Writing for your business can be a bamboozling affair at times. Attempting to translate what you think, or what you want to say, to words on a page is something many business owners find challenging (or dread like the plague, depending on who you talk to).
As tricky or frustrating as it sometimes is, your written communication is an essential part of marketing your business. It is your link to your market. It communicates what you do, who you are, what you stand for, and what your customers can expect from you. So if you’re operating a professional business or service, it stands to reason that your written communication needs to be professional too.
If you read a business website that is sprinkled with spelling errors and typos, or that is rambling and confusing to read, how does that make you feel about the business?
Yes, me too.
You don’t want to be that business. So, to help you communicate professionally and effectively to your market, and generally look and sound spectacular, I’ve put together five simple tips to help you whip your copy into shape.
1. Don't use two words when one will do (thank you, Thomas Jefferson).
Plain English is one of the greatest gifts you can give your audience. Keep your writing simple and to the point and always remember that you are talking to real people with real needs. Avoid traps like the month of November, in consideration of, or at this point in time, when you really mean November, considering, and now. Have the confidence to say what you need to say, simply and clearly.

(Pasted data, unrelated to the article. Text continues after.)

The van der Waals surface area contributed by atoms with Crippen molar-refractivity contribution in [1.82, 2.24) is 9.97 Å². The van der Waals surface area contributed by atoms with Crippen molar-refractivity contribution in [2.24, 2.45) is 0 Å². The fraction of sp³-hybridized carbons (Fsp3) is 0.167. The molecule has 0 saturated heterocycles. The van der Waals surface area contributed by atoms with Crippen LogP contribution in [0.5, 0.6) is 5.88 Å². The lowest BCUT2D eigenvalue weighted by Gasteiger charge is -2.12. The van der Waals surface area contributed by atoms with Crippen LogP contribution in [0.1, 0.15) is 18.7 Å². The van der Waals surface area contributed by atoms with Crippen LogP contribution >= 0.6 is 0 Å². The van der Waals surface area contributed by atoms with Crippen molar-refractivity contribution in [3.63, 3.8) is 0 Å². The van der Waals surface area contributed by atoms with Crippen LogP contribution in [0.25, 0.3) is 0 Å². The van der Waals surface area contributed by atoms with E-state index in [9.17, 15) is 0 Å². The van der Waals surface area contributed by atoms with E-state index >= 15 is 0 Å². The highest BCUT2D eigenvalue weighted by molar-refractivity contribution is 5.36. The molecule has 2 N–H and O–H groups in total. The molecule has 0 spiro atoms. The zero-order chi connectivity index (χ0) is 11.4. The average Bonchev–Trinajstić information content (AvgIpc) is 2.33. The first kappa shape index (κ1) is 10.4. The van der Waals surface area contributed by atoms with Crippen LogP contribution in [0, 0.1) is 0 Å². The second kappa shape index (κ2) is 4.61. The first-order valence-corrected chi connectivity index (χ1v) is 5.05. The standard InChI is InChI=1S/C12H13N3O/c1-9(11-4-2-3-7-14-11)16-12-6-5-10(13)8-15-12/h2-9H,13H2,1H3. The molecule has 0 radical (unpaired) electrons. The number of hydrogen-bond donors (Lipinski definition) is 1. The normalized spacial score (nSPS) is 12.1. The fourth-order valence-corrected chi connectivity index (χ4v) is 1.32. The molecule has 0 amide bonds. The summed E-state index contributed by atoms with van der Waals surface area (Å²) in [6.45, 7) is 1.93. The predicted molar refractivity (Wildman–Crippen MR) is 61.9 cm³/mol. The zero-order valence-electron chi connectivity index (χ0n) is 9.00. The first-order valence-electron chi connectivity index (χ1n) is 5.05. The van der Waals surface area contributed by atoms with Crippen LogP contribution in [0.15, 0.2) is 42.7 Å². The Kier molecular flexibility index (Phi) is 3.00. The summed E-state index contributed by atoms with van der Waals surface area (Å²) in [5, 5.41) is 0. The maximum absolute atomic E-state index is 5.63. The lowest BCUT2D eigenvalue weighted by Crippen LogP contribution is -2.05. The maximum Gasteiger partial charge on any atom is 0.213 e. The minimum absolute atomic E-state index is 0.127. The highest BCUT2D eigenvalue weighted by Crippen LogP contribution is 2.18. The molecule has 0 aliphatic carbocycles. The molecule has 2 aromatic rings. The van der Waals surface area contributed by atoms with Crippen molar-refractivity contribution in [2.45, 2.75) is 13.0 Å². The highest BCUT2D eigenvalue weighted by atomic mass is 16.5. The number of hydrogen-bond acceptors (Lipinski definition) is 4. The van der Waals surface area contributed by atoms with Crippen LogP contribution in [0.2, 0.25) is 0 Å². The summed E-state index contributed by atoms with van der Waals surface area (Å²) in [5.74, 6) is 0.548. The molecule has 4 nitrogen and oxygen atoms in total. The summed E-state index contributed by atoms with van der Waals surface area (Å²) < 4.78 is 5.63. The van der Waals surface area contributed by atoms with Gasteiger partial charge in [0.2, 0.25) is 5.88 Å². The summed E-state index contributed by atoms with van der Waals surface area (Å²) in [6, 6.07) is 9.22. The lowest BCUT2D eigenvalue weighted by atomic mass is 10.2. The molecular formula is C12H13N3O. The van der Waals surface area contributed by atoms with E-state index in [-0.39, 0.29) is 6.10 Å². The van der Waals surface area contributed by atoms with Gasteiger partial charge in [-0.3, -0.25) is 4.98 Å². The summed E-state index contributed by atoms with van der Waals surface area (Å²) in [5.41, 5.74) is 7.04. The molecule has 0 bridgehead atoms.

2. Control your capitals.
I am an avid culler of capitals. These little devils pop up in the strangest places, for mystifying reasons. Capitals act as speed bumps in your sentences—they make your reader pause so they can understand why that particular word is so important. A sentence such as--A range of Activities is available at the Resort, including Bike Riding, Swimming and Crocodile Wrestling--is just going to give your readers a headache. In general, capitals belong at the beginning of sentences (including titles and headings) and as the first letter of proper nouns and proper names. Otherwise, you can pretty much leave them alone. There are some notable exceptions, but this is a good general rule to follow.
3. Put yourself on an adjective budget.
Overly descriptive writing is exhausting to read. Your meaning is lost in all the superlatives (Take a soothing, relaxing swim in the calm, crystal clear, turquoise ocean after your delicious, gourmet dinner.) and your message becomes less believable and accessible for your reader. Limit adjectives and adverbs and avoid jargon and overused terms (e.g. pristine, unique...just kill me now...). When you've written your copy, go back over it with a red pen and take out any descriptors that don't really need to be there.
4. Say what you mean.
To be effective, your writing should be believable. Audiences are exposed to endless amounts of content online and this makes them highly sensitive to exaggeration. Don't fall into the trap of using cliches (jewel in the crown leaps instantly to mind), claims that you can't substantiate (best in the state, finest in the world), or worn out marketing speak to get your message across. You have a unique story. Tell that story from your heart and you're well on the way to making readers very happy.
5. Check and check again!
Nothing undermines your message as swiftly as spelling mistakes, poor punctuation and typos. Proofread everything. Then ask a friend to proofread it. Then proofread it again! If you have read it so many times you can't make sense of it anymore, then pay a professional to check it for you. It will be money very well spent.